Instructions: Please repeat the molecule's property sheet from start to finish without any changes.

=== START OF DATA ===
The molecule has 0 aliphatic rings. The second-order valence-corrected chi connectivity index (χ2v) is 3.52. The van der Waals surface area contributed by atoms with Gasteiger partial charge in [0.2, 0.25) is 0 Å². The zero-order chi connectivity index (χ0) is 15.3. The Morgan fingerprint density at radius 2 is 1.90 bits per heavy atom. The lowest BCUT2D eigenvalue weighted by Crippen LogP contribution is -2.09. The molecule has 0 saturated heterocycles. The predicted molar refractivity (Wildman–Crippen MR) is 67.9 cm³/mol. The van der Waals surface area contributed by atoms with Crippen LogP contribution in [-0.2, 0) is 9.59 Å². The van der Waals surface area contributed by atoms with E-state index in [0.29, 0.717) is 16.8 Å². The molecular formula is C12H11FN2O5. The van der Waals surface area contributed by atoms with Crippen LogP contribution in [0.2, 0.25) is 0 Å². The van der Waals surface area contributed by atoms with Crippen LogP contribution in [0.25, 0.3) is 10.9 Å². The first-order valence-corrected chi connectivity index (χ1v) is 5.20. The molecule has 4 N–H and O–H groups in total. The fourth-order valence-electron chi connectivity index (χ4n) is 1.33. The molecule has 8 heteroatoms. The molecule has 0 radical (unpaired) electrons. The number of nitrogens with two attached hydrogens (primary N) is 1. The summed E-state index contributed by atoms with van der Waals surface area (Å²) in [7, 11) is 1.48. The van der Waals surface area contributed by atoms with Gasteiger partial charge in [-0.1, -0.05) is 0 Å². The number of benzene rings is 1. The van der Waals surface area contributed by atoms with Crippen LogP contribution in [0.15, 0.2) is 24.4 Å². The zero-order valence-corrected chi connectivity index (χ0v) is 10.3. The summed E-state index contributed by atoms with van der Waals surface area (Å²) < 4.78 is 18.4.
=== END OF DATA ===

The molecule has 0 aliphatic rings. The second-order valence-corrected chi connectivity index (χ2v) is 3.52. The van der Waals surface area contributed by atoms with Gasteiger partial charge in [0.2, 0.25) is 0 Å². The zero-order chi connectivity index (χ0) is 15.3. The Morgan fingerprint density at radius 2 is 1.90 bits per heavy atom. The lowest BCUT2D eigenvalue weighted by Crippen LogP contribution is -2.09. The molecule has 0 saturated heterocycles. The predicted molar refractivity (Wildman–Crippen MR) is 67.9 cm³/mol. The van der Waals surface area contributed by atoms with Crippen LogP contribution in [-0.2, 0) is 9.59 Å². The van der Waals surface area contributed by atoms with E-state index in [0.29, 0.717) is 16.8 Å². The molecular formula is C12H11FN2O5. The van der Waals surface area contributed by atoms with Crippen LogP contribution in [0.2, 0.25) is 0 Å². The van der Waals surface area contributed by atoms with Crippen LogP contribution in [0.25, 0.3) is 10.9 Å². The first-order valence-corrected chi connectivity index (χ1v) is 5.20. The molecule has 4 N–H and O–H groups in total. The fourth-order valence-electron chi connectivity index (χ4n) is 1.33. The molecule has 8 heteroatoms. The molecule has 0 radical (unpaired) electrons. The number of nitrogens with two attached hydrogens (primary N) is 1. The summed E-state index contributed by atoms with van der Waals surface area (Å²) in [7, 11) is 1.48. The van der Waals surface area contributed by atoms with Gasteiger partial charge in [-0.1, -0.05) is 0 Å². The number of benzene rings is 1. The van der Waals surface area contributed by atoms with Crippen LogP contribution in [0.15, 0.2) is 24.4 Å². The zero-order valence-corrected chi connectivity index (χ0v) is 10.3. The summed E-state index contributed by atoms with van der Waals surface area (Å²) < 4.78 is 18.4.